Research published by the International Monetary Fund concluded that the forest elephants are providing a total value of US$150-billion in “carbon capture services.” That’s because the foraging elephants are thinning the dense vegetation of the forests, allowing bigger and taller trees to have better access to water and light, which promotes their growth. These trees, with their greater biomass, can then capture more carbon from the atmosphere.
“This process, which has only recently been documented by biologists, is extraordinary,” the researchers said in an IMF journal. “The increase in carbon storage caused by forest elephant activity is huge – as well as valuable.”
But while the forest elephants help in the fight against climate change, they also seem to be its victims as well. Recent studies have found that fruit production by trees in Lopé National Park has been severely reduced in recent decades, probably because of higher temperatures and reduced rainfall. This, in turn, seems to be making the elephants thinner, and perhaps more likely to raid farmers for food.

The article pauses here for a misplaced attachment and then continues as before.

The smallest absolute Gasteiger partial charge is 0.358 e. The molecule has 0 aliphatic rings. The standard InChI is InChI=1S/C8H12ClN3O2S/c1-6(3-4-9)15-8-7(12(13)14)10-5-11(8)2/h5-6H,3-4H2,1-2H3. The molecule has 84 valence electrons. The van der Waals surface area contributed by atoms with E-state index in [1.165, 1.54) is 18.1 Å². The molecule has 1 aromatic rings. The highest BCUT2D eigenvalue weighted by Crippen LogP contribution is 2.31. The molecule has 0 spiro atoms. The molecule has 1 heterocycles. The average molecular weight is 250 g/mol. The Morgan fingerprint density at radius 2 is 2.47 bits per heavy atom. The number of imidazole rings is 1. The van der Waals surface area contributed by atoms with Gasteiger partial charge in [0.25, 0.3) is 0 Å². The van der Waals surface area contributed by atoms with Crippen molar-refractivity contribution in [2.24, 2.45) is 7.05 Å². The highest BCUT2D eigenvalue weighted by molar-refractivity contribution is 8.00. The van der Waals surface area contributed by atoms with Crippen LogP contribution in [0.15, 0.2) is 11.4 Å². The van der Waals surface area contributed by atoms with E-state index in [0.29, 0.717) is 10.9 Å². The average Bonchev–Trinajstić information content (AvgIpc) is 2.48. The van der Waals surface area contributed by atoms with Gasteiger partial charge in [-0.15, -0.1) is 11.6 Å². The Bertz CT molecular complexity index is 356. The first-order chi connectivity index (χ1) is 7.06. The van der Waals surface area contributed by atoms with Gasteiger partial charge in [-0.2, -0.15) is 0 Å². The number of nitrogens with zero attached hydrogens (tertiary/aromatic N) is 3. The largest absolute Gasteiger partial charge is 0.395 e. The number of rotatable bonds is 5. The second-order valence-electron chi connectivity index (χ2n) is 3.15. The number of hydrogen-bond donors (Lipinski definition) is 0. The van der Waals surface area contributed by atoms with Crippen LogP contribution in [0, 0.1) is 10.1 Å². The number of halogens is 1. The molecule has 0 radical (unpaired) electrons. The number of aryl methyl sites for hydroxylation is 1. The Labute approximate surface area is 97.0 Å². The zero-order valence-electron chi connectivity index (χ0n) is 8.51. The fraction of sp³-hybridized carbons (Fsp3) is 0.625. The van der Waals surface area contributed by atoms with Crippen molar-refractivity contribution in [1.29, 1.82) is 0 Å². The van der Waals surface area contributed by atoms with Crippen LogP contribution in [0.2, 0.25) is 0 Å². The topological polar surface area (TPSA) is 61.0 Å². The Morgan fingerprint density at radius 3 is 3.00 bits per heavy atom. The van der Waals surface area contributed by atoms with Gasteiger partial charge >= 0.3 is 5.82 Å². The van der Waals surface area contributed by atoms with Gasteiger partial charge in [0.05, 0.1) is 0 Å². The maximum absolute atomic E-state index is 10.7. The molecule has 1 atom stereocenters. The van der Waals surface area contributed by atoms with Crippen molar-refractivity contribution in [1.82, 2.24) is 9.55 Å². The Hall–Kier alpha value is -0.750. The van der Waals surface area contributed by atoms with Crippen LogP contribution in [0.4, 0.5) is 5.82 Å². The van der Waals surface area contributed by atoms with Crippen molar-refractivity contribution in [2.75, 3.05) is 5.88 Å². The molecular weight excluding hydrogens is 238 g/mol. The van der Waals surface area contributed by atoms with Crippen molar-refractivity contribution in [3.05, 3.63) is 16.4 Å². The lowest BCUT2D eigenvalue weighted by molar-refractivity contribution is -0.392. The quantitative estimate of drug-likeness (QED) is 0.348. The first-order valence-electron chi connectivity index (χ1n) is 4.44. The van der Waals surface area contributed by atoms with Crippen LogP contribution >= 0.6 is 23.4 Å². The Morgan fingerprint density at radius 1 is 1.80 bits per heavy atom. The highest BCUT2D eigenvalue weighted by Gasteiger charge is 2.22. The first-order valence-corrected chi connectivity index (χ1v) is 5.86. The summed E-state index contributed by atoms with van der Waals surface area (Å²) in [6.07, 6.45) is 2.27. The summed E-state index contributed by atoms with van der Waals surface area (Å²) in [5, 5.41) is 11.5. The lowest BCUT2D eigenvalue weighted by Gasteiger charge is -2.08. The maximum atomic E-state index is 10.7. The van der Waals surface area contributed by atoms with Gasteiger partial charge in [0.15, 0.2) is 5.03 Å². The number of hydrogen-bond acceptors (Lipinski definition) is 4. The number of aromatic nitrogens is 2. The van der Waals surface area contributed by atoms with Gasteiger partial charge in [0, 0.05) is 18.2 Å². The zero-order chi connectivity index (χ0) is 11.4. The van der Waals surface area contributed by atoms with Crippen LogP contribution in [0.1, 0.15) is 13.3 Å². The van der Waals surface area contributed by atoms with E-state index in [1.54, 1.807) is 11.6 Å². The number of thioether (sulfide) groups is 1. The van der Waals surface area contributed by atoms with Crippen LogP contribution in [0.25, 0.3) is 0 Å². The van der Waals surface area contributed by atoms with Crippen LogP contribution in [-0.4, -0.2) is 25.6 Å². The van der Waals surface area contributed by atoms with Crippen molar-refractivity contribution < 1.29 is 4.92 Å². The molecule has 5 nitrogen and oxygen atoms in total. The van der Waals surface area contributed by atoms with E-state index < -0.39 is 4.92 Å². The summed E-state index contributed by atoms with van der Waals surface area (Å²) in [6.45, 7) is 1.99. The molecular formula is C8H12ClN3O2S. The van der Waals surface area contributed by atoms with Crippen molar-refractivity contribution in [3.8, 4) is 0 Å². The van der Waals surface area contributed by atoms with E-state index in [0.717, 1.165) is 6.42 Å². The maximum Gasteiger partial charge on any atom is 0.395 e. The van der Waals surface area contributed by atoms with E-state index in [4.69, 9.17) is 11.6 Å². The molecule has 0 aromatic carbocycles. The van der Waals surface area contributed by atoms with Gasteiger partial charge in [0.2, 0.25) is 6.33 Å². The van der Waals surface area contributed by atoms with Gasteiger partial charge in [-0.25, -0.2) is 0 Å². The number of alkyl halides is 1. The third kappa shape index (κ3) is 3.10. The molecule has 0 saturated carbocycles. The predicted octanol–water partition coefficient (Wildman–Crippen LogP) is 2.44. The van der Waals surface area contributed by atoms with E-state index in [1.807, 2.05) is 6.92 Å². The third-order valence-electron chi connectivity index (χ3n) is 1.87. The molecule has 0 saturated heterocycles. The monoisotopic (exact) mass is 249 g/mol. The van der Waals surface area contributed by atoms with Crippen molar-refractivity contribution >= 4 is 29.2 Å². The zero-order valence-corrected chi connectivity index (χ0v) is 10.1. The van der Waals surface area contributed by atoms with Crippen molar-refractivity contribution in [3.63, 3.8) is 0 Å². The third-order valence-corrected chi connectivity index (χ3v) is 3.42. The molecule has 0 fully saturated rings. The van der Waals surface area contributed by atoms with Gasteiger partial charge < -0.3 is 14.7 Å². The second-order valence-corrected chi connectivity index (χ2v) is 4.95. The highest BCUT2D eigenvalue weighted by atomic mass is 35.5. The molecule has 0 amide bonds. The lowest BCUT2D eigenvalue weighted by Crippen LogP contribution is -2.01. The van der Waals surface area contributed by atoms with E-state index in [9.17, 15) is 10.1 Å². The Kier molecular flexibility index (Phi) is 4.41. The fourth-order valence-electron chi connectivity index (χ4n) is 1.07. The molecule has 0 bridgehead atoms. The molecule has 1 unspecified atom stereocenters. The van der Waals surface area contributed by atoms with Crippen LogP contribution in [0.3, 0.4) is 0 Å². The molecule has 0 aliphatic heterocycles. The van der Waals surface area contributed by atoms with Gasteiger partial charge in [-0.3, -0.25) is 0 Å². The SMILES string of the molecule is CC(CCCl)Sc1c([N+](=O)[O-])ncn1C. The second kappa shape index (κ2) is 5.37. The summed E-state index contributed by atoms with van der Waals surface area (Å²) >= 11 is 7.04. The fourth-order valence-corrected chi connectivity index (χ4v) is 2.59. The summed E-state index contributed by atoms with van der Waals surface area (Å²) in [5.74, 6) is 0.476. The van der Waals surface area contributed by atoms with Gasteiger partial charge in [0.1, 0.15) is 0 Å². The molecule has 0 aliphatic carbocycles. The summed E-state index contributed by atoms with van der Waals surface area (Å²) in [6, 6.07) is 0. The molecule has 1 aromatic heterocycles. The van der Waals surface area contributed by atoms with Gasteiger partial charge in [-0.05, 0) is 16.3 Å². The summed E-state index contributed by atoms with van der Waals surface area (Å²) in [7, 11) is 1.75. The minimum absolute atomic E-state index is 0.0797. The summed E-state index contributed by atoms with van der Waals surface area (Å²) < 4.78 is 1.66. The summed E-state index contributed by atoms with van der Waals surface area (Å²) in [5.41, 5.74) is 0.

“We’re seeing signs of thinness in the ribs and the backbone,” said Brice Momboua, a scientist who has been working at a research station inside Lopé National Park for the past three years. Using camera traps and other monitoring methods, the research station studies the forest elephants and hundreds of tree species. Its cameras have collected thousands of photos of more than 60 different elephants. “Since 2018, I’ve noticed a difference in the elephants,” Mr. Momboua told The Globe. “We’re seeing groups of elephants where all of them are small.”